Guys, thanks for the kind words and the feedback. Let me try to respond to some of Andy's questions and some of the points raised by inaki diaz de etura.
About the conditions - this year must have been a big snow year indeed! When I came through the third section (in the high summer), I was usually in snow for 3-4 hours a day, sometimes more. As a rule of thumb, just about anything over 2,500 meters between Lescun and L'Hospitalet was completely blanketed, which, in the middle of the hike, is just about everything. To use the Gourges Blancs example, I was in crampons from about 500 meters below the pass all the way through Portillion, Literole, and down to the big wayside in the valley next to the Maladeta massif (and then again on the way over Mulleres, and most of the way to Salardu).
Also, I think you may have gotten a bit lucky with the weather/fog/wind. I had five or six days of really, really dense fog up high in the mountains, and lost lots of time stumbling around with the map and compass trying to find the route. No doubt, this was made worse because I'm far from an expert routefinder. I also had a spat of really bad, really scary weather in the second and third sections - on the way through the Refuge Wallon/Gran Fache area there were a series of nighttime thunderstorms that about blew me off the ridgeline! Twice I camped in what seemed to be protected spots, and the wind got so bad that I had to pop the poles out of "The One" to keep the fabric from ripping, and just spend the night with the tent lying on top of me, whipping around in the wind. Not fun, especially when it's pouring rain. Lightning was also a big issue - I feel like I almost got killed on the way over a few high passes, and even when you're down lower, if a storm blows over there is rarely any tree cover.
You're right about the tourists around the huts - they can be really annoying, and they really break up the sense of being in the wild. But, for every touristy place out there, there is another with NO ONE - this may have also had to do with the high snow this year, but in the second and third sections I would often see absolutely no one going over the high stuff with me. Also, the fourth section was almost completely empty - I probably saw two or three others hikers, all just daytrippers, in seven days.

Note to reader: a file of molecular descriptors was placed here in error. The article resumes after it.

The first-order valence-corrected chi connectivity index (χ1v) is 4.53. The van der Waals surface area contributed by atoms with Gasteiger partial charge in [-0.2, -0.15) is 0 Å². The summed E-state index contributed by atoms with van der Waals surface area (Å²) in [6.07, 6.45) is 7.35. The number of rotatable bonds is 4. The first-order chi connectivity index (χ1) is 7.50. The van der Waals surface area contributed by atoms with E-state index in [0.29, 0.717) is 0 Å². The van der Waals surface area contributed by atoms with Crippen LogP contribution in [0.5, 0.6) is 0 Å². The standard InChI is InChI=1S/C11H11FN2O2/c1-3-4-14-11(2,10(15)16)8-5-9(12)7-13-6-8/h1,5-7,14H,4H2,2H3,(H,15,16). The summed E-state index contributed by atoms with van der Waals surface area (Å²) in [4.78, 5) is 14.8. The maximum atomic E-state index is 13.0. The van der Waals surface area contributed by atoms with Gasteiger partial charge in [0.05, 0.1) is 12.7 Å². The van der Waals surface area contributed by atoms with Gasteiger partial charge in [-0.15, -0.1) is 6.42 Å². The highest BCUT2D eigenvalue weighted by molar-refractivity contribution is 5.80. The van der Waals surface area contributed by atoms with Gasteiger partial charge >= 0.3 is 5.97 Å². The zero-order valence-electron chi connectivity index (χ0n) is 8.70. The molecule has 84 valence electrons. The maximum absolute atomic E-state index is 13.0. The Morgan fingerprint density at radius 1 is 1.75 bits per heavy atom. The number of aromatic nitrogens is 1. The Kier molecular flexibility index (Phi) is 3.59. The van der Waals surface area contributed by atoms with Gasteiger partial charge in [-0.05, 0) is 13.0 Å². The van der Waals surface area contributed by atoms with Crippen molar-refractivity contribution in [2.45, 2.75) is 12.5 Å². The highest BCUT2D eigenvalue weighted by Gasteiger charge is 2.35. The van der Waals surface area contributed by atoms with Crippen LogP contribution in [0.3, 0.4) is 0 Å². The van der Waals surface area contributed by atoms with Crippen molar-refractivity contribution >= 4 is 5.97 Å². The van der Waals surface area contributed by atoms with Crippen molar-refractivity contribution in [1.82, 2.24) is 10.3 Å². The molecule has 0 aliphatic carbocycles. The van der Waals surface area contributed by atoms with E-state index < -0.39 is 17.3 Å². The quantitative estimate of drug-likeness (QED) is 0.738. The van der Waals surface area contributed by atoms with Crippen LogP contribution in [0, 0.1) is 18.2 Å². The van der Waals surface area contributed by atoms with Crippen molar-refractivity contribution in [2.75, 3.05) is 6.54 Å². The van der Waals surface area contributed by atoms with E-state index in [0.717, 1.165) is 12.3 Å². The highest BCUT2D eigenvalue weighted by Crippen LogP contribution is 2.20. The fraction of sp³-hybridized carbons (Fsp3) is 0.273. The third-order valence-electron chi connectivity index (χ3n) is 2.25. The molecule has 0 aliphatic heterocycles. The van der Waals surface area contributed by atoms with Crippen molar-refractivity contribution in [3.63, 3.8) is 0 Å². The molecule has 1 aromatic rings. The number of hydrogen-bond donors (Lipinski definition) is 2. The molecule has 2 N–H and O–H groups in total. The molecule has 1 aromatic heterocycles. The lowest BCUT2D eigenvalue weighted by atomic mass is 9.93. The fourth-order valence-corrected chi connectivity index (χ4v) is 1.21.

About the pacing and resupply - yes, as I mentioned in the article, I was trying to find a compromise between ultra-light utilty and, at the same time, really making the most of the mountains. I don't have the money to go to Spain every weekend, so I wanted to soak it up! I'm no stranger to big mileages - on the AT I averaged about 30 miles per day on normal (non-resupply) days of hiking, and I'd guess that, like you, I did about 30 or so days of "transportation hiking" on the HRP. But I also packed out enough food so that I could do the "Classic Summits," as well as three or four other big mountains near the route. I think it would be a shame to do the HRP and not climb, at the very least, Gran Fache, Aneto, the Vignemale, and Estats. As I said, it is completely possible to hike the HRP ultra-light; the trail is only about 500 miles long, and if you wanted to zip through you could do it very fast, probably. But, I'm not sure this is the best venue for that kind of thing (and don't get me wrong - I love fast hiking..).
It sounds like we had two very different experiences out there, and part of it is probably that I'm less experienced! Or maybe 2005 was a more tame year than 2008. Either way, I don't think the Pyrenees should be underestimated; the gear list in this article is a "recommended" list, not what I actually carried (although it is similar); my base weight was probably around ten pounds as well, and I felt unprepared for a lot of what I ran into. Also, this article is written with "normal" backpackers in mind (like myself!), so I apologize if some of the stuff that really wowed me seems like no-big-deal to more experienced folks.
..which brings my to Andy's question - I went into the trip with, basically, an AT-skillset and nothing more. I spent about a week reading up on basic crampons/ice-axe stuff (proper footing, self arrest, etc.) but I had no "hands-on" knowledge going into the hike, which was not good. There were three or four days out there when I felt more than a little uncomfortable about what I was doing. That being said, I did do the hike with no real problems (other than some fear), and I think that a novice to alpine backpacking can responsible solo the HRP, provided a basic physical wherewithal, athleticism, and a healthy sense of fear and respect. Especially if the snow is low, as it was for "inaki diaz de etura."